NATIONAL BUREAU OF ECONOMIC RESEARCH
NATIONAL BUREAU OF ECONOMIC RESEARCH
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Jeffrey S. McCullough

Health Management and Policy
University of Michigan
1415 Washington Heights M3110 SPH II
Ann Arbor, MI 48109

E-Mail: EmailAddress: hidden: you can email any NBER-related person as first underscore last at nber dot org
Institutional Affiliation: University of Michigan

NBER Working Papers and Publications

August 2017Consumer Learning and the Entry of Generic Pharmaceuticals
with Neha Bairoliya, Pinar Karaca-Mandic, Amil Petrin: w23662
Generic pharmaceuticals provide low-cost access to treatment. Despite their chemical equivalence to branded products, many mechanisms may hinder generic substitution. Consumers may be unaware of their equivalence. Firms may influence consumers through advertising or product line extensions. We estimate a structural model of pharmaceutical demand where consumers learn about stochastic match qualities with specific drugs. Naïve models, without consumer heterogeneity and learning, grossly underestimate demand elasticities. Consumer bias against generics critically depends on experience. Advertising and line extensions yield modest increases in branded market shares. These effects are dominated by consumers’ initial perception bias against generics.
January 2013Health Information Technology and Patient Outcomes: The Role of Organizational and Informational Complementarities
with Stephen Parente, Robert Town: w18684
Health information technology (IT) adoption, it is argued, will dramatically improve patient care. We study the impact of hospital IT adoption on patient outcomes focusing on the roles of technological and organizational complements in affecting IT's value and explore underlying mechanisms through which IT facilitates the coordination of labor inputs. We link detailed hospital discharge data on all Medicare fee-for-service admissions from 2002-2007 to detailed hospital-level IT adoption information. We employ a difference-in-differences strategy to identify the parameters of interest. For all IT sensitive conditions we find that health IT adoption reduces mortality for the most complex patients but does not affect outcomes for the median patient. This implies that the benefits from IT adop...
April 2012The Impact of Health Information Technology on Hospital Productivity
with Jinhyung Lee, Robert J. Town: w18025
The US health care sector is, by most accounts, extraordinarily inefficient. Health information technology (IT) has been championed as a tool that can transform health care delivery. Recently, the federal government has taken an active role in promoting health IT diffusion. There is little systematic analysis of the causal impact of health IT on productivity or whether private and public returns to health IT diverge thereby justifying government intervention. We estimate the parameters of a value-added hospital production function correcting for endogenous input choices in order to assess the private returns hospitals earn from health IT. Despite high marginal products, the potential benefits from expanded IT adoption are modest. Over the span of our data, health IT inputs increased by mor...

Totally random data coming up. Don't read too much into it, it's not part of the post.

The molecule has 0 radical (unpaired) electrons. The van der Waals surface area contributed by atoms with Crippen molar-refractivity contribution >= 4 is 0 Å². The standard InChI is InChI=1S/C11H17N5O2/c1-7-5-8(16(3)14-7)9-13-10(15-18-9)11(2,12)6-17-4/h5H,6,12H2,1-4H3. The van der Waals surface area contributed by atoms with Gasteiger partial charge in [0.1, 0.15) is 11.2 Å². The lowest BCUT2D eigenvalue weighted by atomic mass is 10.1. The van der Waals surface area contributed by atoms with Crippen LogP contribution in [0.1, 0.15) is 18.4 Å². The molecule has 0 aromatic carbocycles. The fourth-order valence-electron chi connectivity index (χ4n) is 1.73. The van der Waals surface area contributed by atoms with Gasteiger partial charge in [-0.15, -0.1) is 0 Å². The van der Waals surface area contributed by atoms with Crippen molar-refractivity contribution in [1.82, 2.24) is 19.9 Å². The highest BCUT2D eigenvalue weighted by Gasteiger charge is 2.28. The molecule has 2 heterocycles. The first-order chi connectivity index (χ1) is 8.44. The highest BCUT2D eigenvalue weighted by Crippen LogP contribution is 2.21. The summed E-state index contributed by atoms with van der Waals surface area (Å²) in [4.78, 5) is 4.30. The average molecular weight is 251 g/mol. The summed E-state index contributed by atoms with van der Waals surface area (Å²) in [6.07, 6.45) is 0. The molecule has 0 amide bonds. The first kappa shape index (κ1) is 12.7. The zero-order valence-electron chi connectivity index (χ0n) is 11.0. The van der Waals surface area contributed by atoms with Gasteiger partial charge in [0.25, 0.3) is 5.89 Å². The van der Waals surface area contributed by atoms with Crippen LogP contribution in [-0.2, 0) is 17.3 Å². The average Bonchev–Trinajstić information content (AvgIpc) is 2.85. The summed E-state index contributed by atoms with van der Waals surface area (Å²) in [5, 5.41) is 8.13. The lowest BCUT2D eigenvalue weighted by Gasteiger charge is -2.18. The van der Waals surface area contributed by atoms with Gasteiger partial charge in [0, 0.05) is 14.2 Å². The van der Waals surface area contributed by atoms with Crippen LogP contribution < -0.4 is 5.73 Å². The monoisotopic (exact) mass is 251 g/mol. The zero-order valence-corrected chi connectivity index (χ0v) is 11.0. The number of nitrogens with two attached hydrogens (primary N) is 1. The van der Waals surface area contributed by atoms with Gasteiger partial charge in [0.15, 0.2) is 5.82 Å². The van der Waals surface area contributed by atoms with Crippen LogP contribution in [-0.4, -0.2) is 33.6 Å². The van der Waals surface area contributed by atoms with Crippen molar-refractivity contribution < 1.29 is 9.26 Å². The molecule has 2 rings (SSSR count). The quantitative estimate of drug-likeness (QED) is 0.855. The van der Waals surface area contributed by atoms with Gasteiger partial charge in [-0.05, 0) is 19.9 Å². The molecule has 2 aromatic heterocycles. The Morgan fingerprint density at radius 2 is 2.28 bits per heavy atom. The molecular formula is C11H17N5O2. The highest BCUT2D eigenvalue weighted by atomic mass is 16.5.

Published: The impact of health information technology on hospital productivity Jinhyung Lee; Jeffrey S. Mccullough; Robert J. Town (Profiled Author: Jeffrey S McCullough) RAND Journal of Economics. 2013;44(3):545-568. citation courtesy of

June 2002Biotech-Pharmaceutical Alliances as a Signal of Asset and Firm Quality
with Sean Nicholson, Patricia M. Danzon: w9007
Biotechnology companies rely heavily on alliances with pharmaceutical companies to finance their research and development expenditures, and pharmaceutical firms rely heavily on alliances to supplement their internal research and development. Previous studies suggest that asymmetric information may lead to inefficient contracting. We examine the determinants of biotech-pharmaceutical deal prices to determine whether the market for deals between biotech and pharmaceutical companies functions as a well-informed market or whether it is characterized by asymmetric information. We find that inexperienced biotech companies receive substantially discounted payments when signing their first deal. Drugs that are jointly developed are more likely to advance in clinical trials than drugs that are deve...

Published: Sean Nicholson, 2005. "Biotech-Pharmaceutical Alliances as a Signal of Asset and Firm Quality," Journal of Business, University of Chicago Press, vol. 78(4), pages 1433-1464, July. citation courtesy of

 
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